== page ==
Islamophobia – Are We More Divided 11 Years Post 911?

Are we more divided now than just post 911 and more fearful of the Islam community?


Below is a trailer describing the making of the award-winning documentary film Divided We Fall: Americans in the Aftermath and highlighting the first year of its international tour, screening in over 40 American cities and 3 countries in 2006-07. Contact communications director Tracy Wells ( about arranging a screening in your city in 2007-08!


Valarie Kaur is an award-winning filmmaker, civil rights advocate, and interfaith organizer. She is the founding director of Groundswell, a social action initiative at Auburn Seminarythat mobilizes people of faith in social action. She also serves as founding director of the Yale Visual Law Projectwhere she makes films and train students in the art of visual advocacy.  For the last decade, Valarie has combined storytelling and advocacy to lead campaigns on social causes – racial dignity, religious pluralism, immigrant rights, prison reform, LGBTQ and gender equality  – which aim to advance a vision of a world where every person lives with dignity. Her award-winning Divided We Fall with Sharat Raju (2008) earned national attention as the first feature documentary on post-9/11 racism and continues to inspire national grassroots dialogue. As a legal advocate, Valarie has clerked on the Senate Judiciary Committee, traveled to Guantanamo to report on the military commissions, filed alandmark immigrant rights lawsuit with her clinic team, and led a high-profile campaign against racial profiling with a coalition in East Haven, CT. For more information about Valerie Kaur go to


Sacred Ground: Pluralism, Prejudice, and the Promise of America
by Eboo Patel

Patel grew up in Glen Ellyn, Illinois, where he attended Glenbard South High School.[5] He attended the University of Illinois at Urbana-Champaign for his undergraduate studies and earned a degree in Sociology.[6] He has a doctorate in the sociology of religion from Oxford University, where he studied on a Rhodes scholarship.

Patel details his life and career extensively in his 2007 autobiography, Acts of Faith. In the book, Patel notes that he became interested in religious diversity in college, where he noticed that conversations around multiculturalism and multiple identities did not involve religious identity. After graduating college, he taught at an alternative education program for high school dropouts in Chicago and, inspired partly by Dorothy Day’s Catholic Worker movement, founded a cooperative living community for activists and artists in Chicago’s Uptown neighborhood.  As an activist, Patel felt that diversity, service, and faith were important parts of civic life but found no community organization that touched on all three, specifically one that worked with young people. In response, he developed the idea for an Interfaith Youth Corps, formulated through his relationship with Brother Wayne Teasdale and blessed by the Dalai Lama, that would bring young people of different faiths together around service and dialogue.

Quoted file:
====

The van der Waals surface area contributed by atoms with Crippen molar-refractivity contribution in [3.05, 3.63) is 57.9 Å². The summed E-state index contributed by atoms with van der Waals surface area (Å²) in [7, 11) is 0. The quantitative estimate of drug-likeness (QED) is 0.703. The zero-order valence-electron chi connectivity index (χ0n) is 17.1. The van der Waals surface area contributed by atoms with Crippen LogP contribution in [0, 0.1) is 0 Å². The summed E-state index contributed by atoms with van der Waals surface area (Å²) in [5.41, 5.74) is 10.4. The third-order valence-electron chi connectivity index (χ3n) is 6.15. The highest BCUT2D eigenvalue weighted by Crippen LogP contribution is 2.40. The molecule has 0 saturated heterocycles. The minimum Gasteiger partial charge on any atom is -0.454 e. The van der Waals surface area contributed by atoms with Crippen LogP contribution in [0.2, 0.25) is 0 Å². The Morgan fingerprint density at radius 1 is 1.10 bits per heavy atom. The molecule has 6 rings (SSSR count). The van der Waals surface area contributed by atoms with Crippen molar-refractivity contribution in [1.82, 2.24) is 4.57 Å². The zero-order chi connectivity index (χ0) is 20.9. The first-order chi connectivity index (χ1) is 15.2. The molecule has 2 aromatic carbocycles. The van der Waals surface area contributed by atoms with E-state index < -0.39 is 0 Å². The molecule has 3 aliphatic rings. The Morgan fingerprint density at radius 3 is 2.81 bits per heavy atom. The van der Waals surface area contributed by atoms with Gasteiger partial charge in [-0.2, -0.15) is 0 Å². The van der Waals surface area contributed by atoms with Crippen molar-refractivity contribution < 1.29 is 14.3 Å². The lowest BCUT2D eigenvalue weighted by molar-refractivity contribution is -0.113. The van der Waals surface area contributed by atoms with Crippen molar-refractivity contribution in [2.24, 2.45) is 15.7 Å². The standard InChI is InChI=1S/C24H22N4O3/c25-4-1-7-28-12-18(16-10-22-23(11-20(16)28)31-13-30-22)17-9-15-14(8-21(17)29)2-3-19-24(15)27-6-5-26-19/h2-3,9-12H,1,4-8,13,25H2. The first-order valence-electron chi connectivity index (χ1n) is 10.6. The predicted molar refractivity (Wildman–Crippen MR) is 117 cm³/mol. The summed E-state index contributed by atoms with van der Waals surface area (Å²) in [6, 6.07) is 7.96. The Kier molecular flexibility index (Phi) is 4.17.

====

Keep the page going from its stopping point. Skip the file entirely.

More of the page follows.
While a student at Oxford, Patel ran numerous interfaith youth projects in India, Sri Lanka, and South Africa. He officially founded IFYC in 2002 with a Jewish friend and a $35,000 grant from the Ford Foundation. Today the organization employs approximately 30 people and has a $4 operating budget.

In addition to his work with IFYC, Patel has spoken at numerous college campuses and conferences across the country. Patel and IFYC partnered with White House Officials in developing President Obama’s Interfaith and Community Service Campus Challenge, which invited schools across the nation to make interfaith cooperation a campus priority and launched in 2011. His second book, Sacred Ground: Pluralism, Prejudice, and the Promise of America, is slated for release in August 2012.


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